She was sleepless for a week now. Her latest find near what must have once been the fertile bed of the now-dead Yamuna was turning out to be perhaps the most awful discovery of her life. She and her team were travelling across modern-day Aryavarta, digging across the country based on those myths and stories. And each dig had invariably ended up in streets that seemed like makeshift crematoriums and burial grounds, with more and more skeletons, skulls, and pearl-white dismembered bones erupting from the dark brown soil, turning her initial fascination into terror.

There were moments when they found something different. A few kilometres away, where the river Sarayu used to be, she had found the ruins of an old temple. Copper plates fused with stone blocks that rested precariously on an unknown structure going back to an older era, a different architectural style. She had found a few bricks with a word carved out in an unknown script. She recalled the script on the stone plank they had unearthed beside another tomb-like structure near the west bank of the Yamuna recently. They had also found statues – tall ones, some 182 metres in height, some even taller. But what outnumbered everything were the skeletons.

And now in the midst of those they had found a monstrous triangular structure, something that looked like a king’s court. And also an ugly palatial residence of a king who must have ruled over the dead on the banks of the Yamuna. Horrified, she had named it Samshan Nagar. Each broken pillar emerged unevenly from the graves underneath. The team of historic and forensic archaeologists she was with were struggling to make sense of what seemed like the largest massacre in history.

Listen to Sudhanva Deshpande recite the poem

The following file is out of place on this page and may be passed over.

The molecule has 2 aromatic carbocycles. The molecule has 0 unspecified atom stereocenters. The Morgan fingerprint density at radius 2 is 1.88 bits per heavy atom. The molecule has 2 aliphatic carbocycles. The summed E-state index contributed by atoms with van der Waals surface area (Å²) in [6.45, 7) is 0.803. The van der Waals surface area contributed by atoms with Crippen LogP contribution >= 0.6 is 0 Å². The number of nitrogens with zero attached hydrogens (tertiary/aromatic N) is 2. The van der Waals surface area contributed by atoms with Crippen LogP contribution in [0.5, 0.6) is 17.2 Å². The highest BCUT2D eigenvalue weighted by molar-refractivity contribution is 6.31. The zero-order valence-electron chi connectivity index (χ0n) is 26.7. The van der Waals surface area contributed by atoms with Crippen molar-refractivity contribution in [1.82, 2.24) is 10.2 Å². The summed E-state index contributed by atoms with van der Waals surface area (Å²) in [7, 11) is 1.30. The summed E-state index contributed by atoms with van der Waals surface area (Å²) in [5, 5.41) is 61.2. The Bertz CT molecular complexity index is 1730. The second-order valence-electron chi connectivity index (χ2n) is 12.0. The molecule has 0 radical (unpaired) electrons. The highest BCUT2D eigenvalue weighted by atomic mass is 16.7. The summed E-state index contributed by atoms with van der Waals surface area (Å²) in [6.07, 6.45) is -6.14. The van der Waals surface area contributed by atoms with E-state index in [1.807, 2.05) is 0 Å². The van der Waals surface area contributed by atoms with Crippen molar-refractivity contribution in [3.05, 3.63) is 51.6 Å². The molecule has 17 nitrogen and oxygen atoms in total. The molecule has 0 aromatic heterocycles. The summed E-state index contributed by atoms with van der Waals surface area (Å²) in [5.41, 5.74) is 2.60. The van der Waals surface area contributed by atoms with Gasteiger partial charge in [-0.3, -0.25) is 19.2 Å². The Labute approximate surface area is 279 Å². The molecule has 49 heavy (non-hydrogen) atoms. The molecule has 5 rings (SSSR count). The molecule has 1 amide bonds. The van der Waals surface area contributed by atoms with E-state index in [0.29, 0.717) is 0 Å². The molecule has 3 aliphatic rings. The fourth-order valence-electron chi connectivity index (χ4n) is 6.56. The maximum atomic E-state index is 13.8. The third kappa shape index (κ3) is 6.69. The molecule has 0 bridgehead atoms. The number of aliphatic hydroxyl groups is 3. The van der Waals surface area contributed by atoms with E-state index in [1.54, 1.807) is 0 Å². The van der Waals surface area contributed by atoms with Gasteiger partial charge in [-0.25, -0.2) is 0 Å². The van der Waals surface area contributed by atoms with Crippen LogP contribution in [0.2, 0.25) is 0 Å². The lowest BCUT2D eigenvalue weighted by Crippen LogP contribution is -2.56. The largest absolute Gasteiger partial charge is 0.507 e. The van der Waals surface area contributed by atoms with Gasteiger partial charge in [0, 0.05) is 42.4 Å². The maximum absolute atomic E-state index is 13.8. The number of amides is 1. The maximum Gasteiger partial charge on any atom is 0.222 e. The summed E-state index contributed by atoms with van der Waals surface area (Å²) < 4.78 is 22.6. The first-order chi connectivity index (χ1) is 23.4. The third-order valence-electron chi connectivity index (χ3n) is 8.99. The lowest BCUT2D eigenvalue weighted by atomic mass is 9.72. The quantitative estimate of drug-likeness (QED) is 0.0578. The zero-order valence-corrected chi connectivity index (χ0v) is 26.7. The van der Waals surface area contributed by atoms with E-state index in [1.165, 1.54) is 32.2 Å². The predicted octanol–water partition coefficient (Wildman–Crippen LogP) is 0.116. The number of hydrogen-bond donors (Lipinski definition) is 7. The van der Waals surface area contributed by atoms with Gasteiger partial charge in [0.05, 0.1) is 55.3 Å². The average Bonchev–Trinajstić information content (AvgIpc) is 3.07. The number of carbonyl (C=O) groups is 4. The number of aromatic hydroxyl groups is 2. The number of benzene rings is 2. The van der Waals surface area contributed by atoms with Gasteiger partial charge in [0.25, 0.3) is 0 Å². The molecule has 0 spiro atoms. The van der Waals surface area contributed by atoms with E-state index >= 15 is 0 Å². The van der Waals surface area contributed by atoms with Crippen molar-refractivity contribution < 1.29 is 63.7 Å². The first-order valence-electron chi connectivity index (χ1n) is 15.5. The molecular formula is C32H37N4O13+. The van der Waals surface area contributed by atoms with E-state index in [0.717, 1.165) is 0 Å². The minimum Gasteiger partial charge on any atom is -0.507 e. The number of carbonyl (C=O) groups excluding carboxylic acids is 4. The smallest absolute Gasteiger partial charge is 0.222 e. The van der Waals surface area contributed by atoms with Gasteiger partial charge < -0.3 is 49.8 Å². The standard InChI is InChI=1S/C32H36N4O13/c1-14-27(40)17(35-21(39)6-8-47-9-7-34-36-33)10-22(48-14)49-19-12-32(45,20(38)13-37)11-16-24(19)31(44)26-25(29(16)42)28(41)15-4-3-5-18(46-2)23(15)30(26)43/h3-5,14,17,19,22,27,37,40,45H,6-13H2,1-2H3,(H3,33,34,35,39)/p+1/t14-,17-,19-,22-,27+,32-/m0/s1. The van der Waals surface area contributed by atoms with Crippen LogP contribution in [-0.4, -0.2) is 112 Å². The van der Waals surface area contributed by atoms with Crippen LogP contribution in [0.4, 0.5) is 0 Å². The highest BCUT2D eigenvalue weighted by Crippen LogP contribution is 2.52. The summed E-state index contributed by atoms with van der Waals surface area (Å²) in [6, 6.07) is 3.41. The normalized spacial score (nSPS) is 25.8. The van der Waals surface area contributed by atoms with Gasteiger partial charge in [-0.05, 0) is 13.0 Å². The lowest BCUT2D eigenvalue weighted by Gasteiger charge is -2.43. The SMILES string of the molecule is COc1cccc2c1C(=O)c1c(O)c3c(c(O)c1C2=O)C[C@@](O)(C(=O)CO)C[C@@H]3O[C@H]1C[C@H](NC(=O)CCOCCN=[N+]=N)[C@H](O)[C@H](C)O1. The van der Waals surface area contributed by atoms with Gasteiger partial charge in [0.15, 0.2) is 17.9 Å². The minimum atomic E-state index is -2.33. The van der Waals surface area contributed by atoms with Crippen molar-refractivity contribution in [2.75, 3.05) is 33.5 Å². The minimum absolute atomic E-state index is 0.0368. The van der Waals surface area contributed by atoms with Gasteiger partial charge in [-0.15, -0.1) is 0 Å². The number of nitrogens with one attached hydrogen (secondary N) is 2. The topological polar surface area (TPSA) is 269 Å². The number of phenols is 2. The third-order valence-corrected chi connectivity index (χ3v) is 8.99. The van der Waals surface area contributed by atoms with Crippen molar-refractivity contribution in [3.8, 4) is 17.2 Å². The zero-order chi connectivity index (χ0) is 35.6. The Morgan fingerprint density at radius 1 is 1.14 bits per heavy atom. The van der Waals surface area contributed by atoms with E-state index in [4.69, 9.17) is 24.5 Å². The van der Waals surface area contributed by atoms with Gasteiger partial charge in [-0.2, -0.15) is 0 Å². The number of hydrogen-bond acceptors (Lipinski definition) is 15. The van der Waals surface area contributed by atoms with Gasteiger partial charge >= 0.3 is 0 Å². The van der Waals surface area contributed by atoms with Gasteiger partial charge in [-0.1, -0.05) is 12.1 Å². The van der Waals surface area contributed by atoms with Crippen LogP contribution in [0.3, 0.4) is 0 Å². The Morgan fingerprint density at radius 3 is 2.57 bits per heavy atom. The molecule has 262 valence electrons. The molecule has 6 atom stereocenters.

As outrage pours in at the Centre's relentless work on the lavish Central Vista project amidst the pandemic, a poet recalls an old tale

The crowned head

Here's an ode to the King
who once rode a grand chariot through his land
as the pyres piled, and the graves dried
and life paralysed or slipped away like sand.
People gasped for air, wept, and cried
but the king lived in his own paradise, I suppose
for he thought everything was fine.
He emptied his treasury to build a new home –
shiny, lavish, and with a fancy little dome.
While the dead no longer had a place to live
so ousted they were onto the streets.

No rituals, no shrouds, no last goodbyes
our hearts did bleed, our hands were scared
to pick up the phone that rang
lest it spoke of another demise,
dear family, a friend, or a professor old and wise.
But it was just the king,
smiling on from high above his palace
talking of his mighty victories over a tiny virus!
Someday we hope he’ll be remembered
in another little tale of the great Ozymandias.

Audio: Sudhanva Deshpande is an actor and director with Jana Natya Manch, and an editor with LeftWord Books.

Poem and Text : Sayani Rakshit

Sayani Rakshit is studying for a Master’s degree in Mass Communication at Jamia Milia Islamia University, New Delhi

Other stories by Sayani Rakshit
Painting : Labani Jangi

Labani Jangi is a 2020 PARI Fellow, and a self-taught painter based in West Bengal's Nadia district. She is working towards a PhD on labour migrations at the Centre for Studies in Social Sciences, Kolkata.

Other stories by Labani Jangi